Worn by Alpine hunters and Parisian gentlemen alike, the loden coat benefits from its naturally weather-resistant fabric
For better or worse, “gorpcore” remains in the style zeitgeist. The Internet neologism, coined to describe the wearing of utilitarian, outdoor-minded clothing in everyday situations, feels very 2023. However, one might argue that this practice predates taped-seam shell jackets and Sherpa fleece by centuries—and you can trace it back to a hearty piece of outerwear preferred by Alpine hunters: the loden coat.
The garment’s most immediately identifiable feature may be its colour, a deep olive hue so associated with the style that it shares the same name. But it’s the fabric that counts. As Veronika Schneider, a third-generation member of the family behind noted maker Schneiders Salzburg explains, loden fabric is made from virgin wool that undergoes a process called “fulling,” in which the wet fabric is kneaded until it takes on a felted texture.
“This creates properties that make the traditional fabric a natural functional fabric,” says Schneider, who serves as the company’s head of marketing and PR. “Raindrops just roll off, and yet the coat is breathable thanks to its natural fibres.”
The fabric has been fashioned into everything from pants to capes, but its most iconic expression remains the loden coat with Schneiders’s Hubertus model serving as a textbook example. It has a long, generous fit, a deep inverted pleat at its back, and several hunting-friendly features: open undersleeves that allow for a greater range of movement, side pockets that open to access the trouser pockets below, and braided leather buttons that won’t scare off potential prey with metallic clinking.
While its coats are now worn outside of deer season, Schneiders has maintained those traditional design details. However, the company isn’t bound to the original loden recipe that focused solely on Austrian mountain sheep. Today it refines its fabric by blending in alpaca, and also offers a more luxurious version of the Hubertus cut from 100 per cent cashmere.
Loden coats were historically worn in Tyrol, the Alpine region straddling Northern Italy and Western Austria, but gradually found their way to well-dressed gentlemen in lower altitudes. Arthur Samier, who works as a cultural content writer for the tailoring-focused Parisian brand Husbands, cites such characters as the inspiration behind the label’s recently released loden coat.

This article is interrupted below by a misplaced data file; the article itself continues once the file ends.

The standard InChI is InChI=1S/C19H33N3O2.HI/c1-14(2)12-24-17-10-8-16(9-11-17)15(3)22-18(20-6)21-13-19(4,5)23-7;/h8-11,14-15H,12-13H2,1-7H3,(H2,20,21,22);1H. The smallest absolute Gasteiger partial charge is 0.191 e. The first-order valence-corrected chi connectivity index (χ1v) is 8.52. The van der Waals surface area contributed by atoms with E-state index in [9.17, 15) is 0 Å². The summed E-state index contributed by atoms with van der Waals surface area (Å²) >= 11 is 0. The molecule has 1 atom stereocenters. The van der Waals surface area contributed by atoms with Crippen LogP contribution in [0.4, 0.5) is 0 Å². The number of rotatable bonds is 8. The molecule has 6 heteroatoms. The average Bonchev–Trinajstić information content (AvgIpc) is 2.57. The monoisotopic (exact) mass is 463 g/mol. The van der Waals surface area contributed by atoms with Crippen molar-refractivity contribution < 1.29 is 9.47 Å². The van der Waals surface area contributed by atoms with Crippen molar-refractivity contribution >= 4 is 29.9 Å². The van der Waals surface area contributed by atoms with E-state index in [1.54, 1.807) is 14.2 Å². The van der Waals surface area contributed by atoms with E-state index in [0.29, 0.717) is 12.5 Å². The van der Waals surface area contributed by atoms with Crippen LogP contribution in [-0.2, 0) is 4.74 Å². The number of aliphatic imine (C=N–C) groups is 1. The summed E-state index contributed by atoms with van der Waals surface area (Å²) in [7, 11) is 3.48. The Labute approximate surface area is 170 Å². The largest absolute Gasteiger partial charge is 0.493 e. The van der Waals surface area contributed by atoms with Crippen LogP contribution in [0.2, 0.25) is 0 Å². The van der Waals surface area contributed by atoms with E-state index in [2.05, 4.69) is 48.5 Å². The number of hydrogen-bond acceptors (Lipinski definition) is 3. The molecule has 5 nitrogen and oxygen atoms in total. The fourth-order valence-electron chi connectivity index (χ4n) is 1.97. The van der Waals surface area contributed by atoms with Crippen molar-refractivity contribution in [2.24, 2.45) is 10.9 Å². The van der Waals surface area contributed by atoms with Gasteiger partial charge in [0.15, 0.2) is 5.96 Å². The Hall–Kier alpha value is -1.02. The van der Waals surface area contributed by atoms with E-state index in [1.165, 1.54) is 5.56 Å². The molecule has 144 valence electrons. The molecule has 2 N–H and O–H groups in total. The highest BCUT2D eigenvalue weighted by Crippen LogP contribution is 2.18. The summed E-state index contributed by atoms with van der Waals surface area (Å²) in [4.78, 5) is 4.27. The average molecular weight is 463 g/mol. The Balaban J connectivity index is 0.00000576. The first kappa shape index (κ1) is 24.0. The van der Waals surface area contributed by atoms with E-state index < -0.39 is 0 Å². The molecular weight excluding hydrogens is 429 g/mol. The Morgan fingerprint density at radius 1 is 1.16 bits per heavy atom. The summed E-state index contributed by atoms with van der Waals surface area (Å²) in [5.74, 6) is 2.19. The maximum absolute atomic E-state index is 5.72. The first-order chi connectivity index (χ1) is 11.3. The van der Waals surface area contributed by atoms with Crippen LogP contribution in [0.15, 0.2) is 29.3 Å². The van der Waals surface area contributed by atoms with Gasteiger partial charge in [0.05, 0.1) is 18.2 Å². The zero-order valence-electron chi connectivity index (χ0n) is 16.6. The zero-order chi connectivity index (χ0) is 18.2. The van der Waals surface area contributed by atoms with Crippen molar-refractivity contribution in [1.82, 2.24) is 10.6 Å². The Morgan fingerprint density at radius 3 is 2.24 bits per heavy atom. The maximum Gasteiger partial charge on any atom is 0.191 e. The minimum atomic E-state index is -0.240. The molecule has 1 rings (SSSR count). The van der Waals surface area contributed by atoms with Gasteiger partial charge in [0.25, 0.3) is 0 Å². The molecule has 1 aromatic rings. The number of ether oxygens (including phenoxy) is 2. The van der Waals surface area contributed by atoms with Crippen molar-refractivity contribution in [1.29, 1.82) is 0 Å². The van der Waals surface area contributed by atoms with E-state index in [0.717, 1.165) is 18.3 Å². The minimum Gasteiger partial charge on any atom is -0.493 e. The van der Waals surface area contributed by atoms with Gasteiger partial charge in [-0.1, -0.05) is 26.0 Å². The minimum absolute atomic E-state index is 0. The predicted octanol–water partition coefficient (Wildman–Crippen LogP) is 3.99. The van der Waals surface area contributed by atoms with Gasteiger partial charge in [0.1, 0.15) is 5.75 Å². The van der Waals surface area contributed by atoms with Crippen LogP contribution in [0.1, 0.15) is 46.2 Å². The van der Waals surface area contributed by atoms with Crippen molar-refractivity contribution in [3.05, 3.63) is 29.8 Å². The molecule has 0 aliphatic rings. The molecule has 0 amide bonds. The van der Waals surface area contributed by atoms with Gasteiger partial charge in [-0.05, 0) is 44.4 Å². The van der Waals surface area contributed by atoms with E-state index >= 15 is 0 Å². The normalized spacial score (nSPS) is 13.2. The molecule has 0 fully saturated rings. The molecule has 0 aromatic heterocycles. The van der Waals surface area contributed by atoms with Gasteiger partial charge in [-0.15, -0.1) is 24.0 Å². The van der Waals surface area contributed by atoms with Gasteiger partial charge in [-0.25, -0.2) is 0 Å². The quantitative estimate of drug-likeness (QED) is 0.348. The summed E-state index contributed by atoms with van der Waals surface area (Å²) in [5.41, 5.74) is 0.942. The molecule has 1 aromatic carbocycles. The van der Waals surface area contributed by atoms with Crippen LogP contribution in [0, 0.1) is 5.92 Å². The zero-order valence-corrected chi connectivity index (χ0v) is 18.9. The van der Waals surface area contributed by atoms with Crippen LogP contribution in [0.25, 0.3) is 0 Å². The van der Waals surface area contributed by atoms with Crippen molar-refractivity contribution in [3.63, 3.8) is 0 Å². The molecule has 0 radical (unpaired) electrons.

“It is not uncommon to see old men wearing loden in Paris. In Milan this is even more true,” he tells Robb Report.
The Husbands take retains the original’s flared cut, inverted back pleat and open undersleeves. But the French label looked to Italy for its fabric, sourcing a 100 per cent wool loden that Samier characterizes as “more comfortable to wear, softer to the touch and more luxurious.”
And though the coat’s appearance is traditional, Samier encourages it to be styled in a manner consistent with the young brand’s fresh approach to traditional clothing.
“We imagine a silhouette more rock and less conservative. Black high-waisted trouser, a pair of zipped boots and a silk scarf,” he says.
Another recontextualisation of the loden coat comes courtesy of Paul Stuart creative director Ralph Auriemma, who included a luxe iteration as part of the retailer’s Scottish-themed “Need for Tweed” collection for fall 2022. The since sold-out coat, which differed in having a raglan sleeve shoulder but maintained the inverted back pleat, “paired nicely with the Scottish Fair Isle sweaters and tweed trousers that were core components of the collection,” Auriemma says.
Traditional overcoats have enjoyed something of a boomlet in the last few years, with once-obscure models like the polo coat or the balmacaan sliding over sport coats and hooded sweatshirts alike. Perhaps men will start reaching for the loden coat next—particularly if the forecast calls for rain.
This article was first published on Robb Report USA